The reason anyone would want to read a book like this is the stories, the backstage gossip, the insights and exposés. But this slim volume is singularly lacking in telling details, its airless narrative space dominated instead by glib pronouncements about acting and the actor’s life—such as, “It wasn’t a gift that the craft of acting had bestowed on me, it was a gift that I had bestowed on the craft of acting.” Perhaps the worst of these moments is when he decides to “love” an actress who continually upstages him. “At that time I didn’t have the wisdom to realize that I had stumbled upon a crucial tool for life”—i.e., the idea that “love” can come in handy when dealing with uncooperative co-stars and tough audiences. The only good tales here are borrowed from others—Eli Wallach, Anthony Perkins. How, one wonders, can such a funny actor be so flat a writer? This may be the book’s one real lesson: on stage, improvise; on paper, revise.
Of greatest interest from a local angle is Arkin’s time with The Second City during the Paul Sills era, a golden age of improvisation if ever there was one. Arkin’s cast included such luminaries as Andrew Duncan, Anthony Holland, Zohra Lampert, Barbara Harris, Del Close, Paul Sand and the incomparable Severn Darden. But we learn little about them or the vibrant early-sixties scene. Chicago is reduced to a flyover Siberia: “Making the call [to Sills about joining the troupe] would absolutely end my chances of doing anything major in either New York or Los Angeles. … Chicago had no theatrical importance in those days; this felt like a death sentence for my career.”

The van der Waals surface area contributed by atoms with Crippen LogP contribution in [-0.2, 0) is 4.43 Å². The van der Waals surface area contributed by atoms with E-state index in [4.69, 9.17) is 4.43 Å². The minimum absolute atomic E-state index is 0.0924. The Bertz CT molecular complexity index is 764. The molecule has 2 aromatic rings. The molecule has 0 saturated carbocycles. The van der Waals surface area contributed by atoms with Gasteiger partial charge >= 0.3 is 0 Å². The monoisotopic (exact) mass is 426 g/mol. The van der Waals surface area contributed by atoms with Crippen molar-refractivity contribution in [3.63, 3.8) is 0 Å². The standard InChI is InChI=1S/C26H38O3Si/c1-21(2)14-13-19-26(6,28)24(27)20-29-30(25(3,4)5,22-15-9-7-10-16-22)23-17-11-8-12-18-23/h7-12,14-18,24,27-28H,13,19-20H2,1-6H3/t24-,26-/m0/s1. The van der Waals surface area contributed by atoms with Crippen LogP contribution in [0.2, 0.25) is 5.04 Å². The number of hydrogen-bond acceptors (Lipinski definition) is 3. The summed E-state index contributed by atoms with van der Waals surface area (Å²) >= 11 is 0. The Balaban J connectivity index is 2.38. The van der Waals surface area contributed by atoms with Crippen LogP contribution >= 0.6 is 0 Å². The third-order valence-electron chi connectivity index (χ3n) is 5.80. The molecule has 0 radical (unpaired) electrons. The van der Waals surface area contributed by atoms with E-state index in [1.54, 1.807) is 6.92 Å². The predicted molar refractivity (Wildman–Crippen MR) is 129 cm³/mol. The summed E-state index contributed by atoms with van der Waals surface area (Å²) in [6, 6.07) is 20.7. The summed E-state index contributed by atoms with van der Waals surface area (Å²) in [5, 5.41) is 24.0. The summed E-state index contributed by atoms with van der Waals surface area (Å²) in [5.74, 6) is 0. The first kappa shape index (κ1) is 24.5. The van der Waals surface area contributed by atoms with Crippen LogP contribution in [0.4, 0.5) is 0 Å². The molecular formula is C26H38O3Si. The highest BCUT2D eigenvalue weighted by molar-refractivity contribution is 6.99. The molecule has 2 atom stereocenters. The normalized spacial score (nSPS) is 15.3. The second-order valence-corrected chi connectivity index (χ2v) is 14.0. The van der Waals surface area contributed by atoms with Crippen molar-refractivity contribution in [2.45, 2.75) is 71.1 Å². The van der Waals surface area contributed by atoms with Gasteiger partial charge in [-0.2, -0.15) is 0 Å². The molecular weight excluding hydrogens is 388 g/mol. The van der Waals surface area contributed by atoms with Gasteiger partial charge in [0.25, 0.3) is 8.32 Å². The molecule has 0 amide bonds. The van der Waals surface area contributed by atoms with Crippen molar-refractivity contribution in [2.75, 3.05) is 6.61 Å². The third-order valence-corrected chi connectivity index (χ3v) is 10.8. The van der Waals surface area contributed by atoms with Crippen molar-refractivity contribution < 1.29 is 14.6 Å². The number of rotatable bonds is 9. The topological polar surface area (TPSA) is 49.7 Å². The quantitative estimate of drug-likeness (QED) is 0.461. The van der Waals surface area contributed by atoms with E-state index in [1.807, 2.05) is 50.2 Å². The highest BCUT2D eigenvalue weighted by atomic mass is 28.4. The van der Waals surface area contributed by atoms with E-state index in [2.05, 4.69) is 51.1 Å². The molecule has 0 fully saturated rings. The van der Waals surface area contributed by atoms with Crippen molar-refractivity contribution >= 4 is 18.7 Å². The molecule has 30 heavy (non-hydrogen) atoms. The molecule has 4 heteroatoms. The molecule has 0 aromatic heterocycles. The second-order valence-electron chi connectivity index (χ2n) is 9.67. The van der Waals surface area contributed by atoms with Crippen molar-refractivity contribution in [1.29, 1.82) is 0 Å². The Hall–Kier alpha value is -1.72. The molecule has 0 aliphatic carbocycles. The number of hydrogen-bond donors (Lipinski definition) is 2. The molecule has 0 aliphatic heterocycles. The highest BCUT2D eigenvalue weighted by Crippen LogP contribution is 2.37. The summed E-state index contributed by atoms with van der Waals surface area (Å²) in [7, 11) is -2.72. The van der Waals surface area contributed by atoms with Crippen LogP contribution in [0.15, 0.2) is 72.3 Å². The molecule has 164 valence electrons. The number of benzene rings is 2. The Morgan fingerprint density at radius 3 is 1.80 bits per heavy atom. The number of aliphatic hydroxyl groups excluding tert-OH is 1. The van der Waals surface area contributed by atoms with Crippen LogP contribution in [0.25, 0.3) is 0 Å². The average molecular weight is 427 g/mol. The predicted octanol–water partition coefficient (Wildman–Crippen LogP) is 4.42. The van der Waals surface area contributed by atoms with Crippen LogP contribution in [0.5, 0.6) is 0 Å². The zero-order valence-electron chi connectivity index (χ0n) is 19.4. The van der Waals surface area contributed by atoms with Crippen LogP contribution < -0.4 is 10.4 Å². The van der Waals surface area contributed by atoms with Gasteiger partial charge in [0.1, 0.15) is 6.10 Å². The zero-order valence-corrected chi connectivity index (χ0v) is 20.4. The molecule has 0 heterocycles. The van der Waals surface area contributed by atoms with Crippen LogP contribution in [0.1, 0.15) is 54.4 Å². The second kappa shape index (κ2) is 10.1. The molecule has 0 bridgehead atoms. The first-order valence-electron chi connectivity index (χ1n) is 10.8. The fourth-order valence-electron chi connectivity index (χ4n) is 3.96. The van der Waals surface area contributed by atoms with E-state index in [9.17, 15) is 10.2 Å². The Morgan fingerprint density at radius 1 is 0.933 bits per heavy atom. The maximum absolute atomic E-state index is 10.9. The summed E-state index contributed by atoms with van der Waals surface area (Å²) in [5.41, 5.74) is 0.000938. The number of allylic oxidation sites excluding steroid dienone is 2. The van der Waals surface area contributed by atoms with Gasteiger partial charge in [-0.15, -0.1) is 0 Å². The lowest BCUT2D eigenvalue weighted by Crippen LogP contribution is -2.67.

Instead, it was a launching pad—which is exactly how it is treated: “From my one year in Chicago I gained ten years worth of experience.” What’s missing is any sense of improv’s larger meaning and purpose. The early Second City, with its satirical content and spontaneous technique, signaled a thaw in the deep freeze of the 1950s, the hip and comedic tip of an opening in the culture. But Arkin is oblivious to context and history. Playing Khrushchev (with Darden as “translator”), he “was able to avoid making any kind of intelligent political statement by speaking only in Russian gibberish. In that way, I could emote my brains out without knowing a thing about politics, a topic that interested me not at all.”
And so it goes. Parents, siblings, wives, children, colleagues, friends drift wraithlike through the chapters, none achieving even a hint of genuine presence. Arkin’s life path is non-volitional, somnambulistic: he gets into directing because pals ask twice; he writes a one-act play because his then-wife wants help with her script-formatting software; he leads acting workshops in order to deflect a request to give the commencement speech at Bennington College, the school he bombed out of. Nothing seems solid, sustained or quite real.